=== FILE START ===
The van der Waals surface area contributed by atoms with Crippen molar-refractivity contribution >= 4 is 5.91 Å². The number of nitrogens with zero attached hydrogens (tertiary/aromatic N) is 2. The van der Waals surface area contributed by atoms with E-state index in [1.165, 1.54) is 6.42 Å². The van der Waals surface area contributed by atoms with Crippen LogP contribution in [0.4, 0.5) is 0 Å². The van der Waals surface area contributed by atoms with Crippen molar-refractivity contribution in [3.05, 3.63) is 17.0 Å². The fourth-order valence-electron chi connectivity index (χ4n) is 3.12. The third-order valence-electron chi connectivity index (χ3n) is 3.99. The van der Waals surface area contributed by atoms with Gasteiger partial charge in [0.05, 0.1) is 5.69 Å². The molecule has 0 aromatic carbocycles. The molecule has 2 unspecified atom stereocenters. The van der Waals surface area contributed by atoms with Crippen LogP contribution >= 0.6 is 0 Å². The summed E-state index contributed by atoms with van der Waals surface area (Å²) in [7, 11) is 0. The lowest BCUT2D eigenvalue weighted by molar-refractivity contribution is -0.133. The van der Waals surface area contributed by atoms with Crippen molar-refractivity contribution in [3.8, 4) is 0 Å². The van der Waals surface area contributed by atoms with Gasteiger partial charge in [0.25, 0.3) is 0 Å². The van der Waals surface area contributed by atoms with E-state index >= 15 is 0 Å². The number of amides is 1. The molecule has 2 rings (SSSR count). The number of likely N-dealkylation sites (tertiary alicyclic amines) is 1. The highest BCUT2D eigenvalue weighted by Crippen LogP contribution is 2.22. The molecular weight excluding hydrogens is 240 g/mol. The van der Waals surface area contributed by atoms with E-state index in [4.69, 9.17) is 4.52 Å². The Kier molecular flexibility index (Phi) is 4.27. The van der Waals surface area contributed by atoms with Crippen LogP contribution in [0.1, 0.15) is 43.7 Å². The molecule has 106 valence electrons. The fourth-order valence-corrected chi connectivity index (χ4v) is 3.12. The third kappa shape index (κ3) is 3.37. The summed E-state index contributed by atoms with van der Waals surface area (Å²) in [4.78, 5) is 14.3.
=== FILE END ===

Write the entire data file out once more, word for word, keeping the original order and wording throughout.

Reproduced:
The van der Waals surface area contributed by atoms with Crippen molar-refractivity contribution >= 4 is 5.91 Å². The number of nitrogens with zero attached hydrogens (tertiary/aromatic N) is 2. The van der Waals surface area contributed by atoms with E-state index in [1.165, 1.54) is 6.42 Å². The van der Waals surface area contributed by atoms with Crippen LogP contribution in [0.4, 0.5) is 0 Å². The van der Waals surface area contributed by atoms with Crippen molar-refractivity contribution in [3.05, 3.63) is 17.0 Å². The fourth-order valence-electron chi connectivity index (χ4n) is 3.12. The third-order valence-electron chi connectivity index (χ3n) is 3.99. The van der Waals surface area contributed by atoms with Gasteiger partial charge in [0.05, 0.1) is 5.69 Å². The molecule has 0 aromatic carbocycles. The molecule has 2 unspecified atom stereocenters. The van der Waals surface area contributed by atoms with Crippen LogP contribution >= 0.6 is 0 Å². The summed E-state index contributed by atoms with van der Waals surface area (Å²) in [7, 11) is 0. The lowest BCUT2D eigenvalue weighted by molar-refractivity contribution is -0.133. The van der Waals surface area contributed by atoms with Crippen molar-refractivity contribution in [3.8, 4) is 0 Å². The van der Waals surface area contributed by atoms with Gasteiger partial charge in [0.25, 0.3) is 0 Å². The van der Waals surface area contributed by atoms with E-state index >= 15 is 0 Å². The number of amides is 1. The molecule has 2 rings (SSSR count). The number of likely N-dealkylation sites (tertiary alicyclic amines) is 1. The highest BCUT2D eigenvalue weighted by Crippen LogP contribution is 2.22. The molecular weight excluding hydrogens is 240 g/mol. The van der Waals surface area contributed by atoms with E-state index in [4.69, 9.17) is 4.52 Å². The Kier molecular flexibility index (Phi) is 4.27. The van der Waals surface area contributed by atoms with Crippen LogP contribution in [0.1, 0.15) is 43.7 Å². The molecule has 106 valence electrons. The fourth-order valence-corrected chi connectivity index (χ4v) is 3.12. The third kappa shape index (κ3) is 3.37. The summed E-state index contributed by atoms with van der Waals surface area (Å²) in [4.78, 5) is 14.3.